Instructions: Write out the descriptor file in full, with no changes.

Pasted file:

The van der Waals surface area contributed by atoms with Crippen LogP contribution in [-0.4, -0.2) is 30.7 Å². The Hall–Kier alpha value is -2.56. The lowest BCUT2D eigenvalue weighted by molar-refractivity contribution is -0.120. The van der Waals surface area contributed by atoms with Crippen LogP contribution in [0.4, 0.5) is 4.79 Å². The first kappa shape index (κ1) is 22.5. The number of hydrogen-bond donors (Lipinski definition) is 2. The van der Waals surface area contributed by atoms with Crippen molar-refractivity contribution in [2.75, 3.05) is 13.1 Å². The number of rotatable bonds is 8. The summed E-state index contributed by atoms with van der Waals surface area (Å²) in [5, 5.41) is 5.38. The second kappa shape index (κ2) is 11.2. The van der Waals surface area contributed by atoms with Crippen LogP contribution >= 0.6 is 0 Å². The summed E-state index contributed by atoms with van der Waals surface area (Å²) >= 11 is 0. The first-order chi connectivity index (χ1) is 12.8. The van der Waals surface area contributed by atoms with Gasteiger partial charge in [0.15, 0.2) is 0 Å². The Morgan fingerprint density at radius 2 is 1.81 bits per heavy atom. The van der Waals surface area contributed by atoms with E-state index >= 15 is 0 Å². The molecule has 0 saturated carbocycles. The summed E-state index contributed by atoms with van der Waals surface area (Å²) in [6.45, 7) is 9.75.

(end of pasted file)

The van der Waals surface area contributed by atoms with Crippen LogP contribution in [-0.4, -0.2) is 30.7 Å². The Hall–Kier alpha value is -2.56. The lowest BCUT2D eigenvalue weighted by molar-refractivity contribution is -0.120. The van der Waals surface area contributed by atoms with Crippen LogP contribution in [0.4, 0.5) is 4.79 Å². The first kappa shape index (κ1) is 22.5. The number of hydrogen-bond donors (Lipinski definition) is 2. The van der Waals surface area contributed by atoms with Crippen molar-refractivity contribution in [2.75, 3.05) is 13.1 Å². The number of rotatable bonds is 8. The summed E-state index contributed by atoms with van der Waals surface area (Å²) in [5, 5.41) is 5.38. The second kappa shape index (κ2) is 11.2. The van der Waals surface area contributed by atoms with Crippen LogP contribution >= 0.6 is 0 Å². The summed E-state index contributed by atoms with van der Waals surface area (Å²) >= 11 is 0. The first-order chi connectivity index (χ1) is 12.8. The van der Waals surface area contributed by atoms with Gasteiger partial charge in [0.15, 0.2) is 0 Å². The Morgan fingerprint density at radius 2 is 1.81 bits per heavy atom. The van der Waals surface area contributed by atoms with E-state index >= 15 is 0 Å². The molecule has 0 saturated carbocycles. The summed E-state index contributed by atoms with van der Waals surface area (Å²) in [6.45, 7) is 9.75.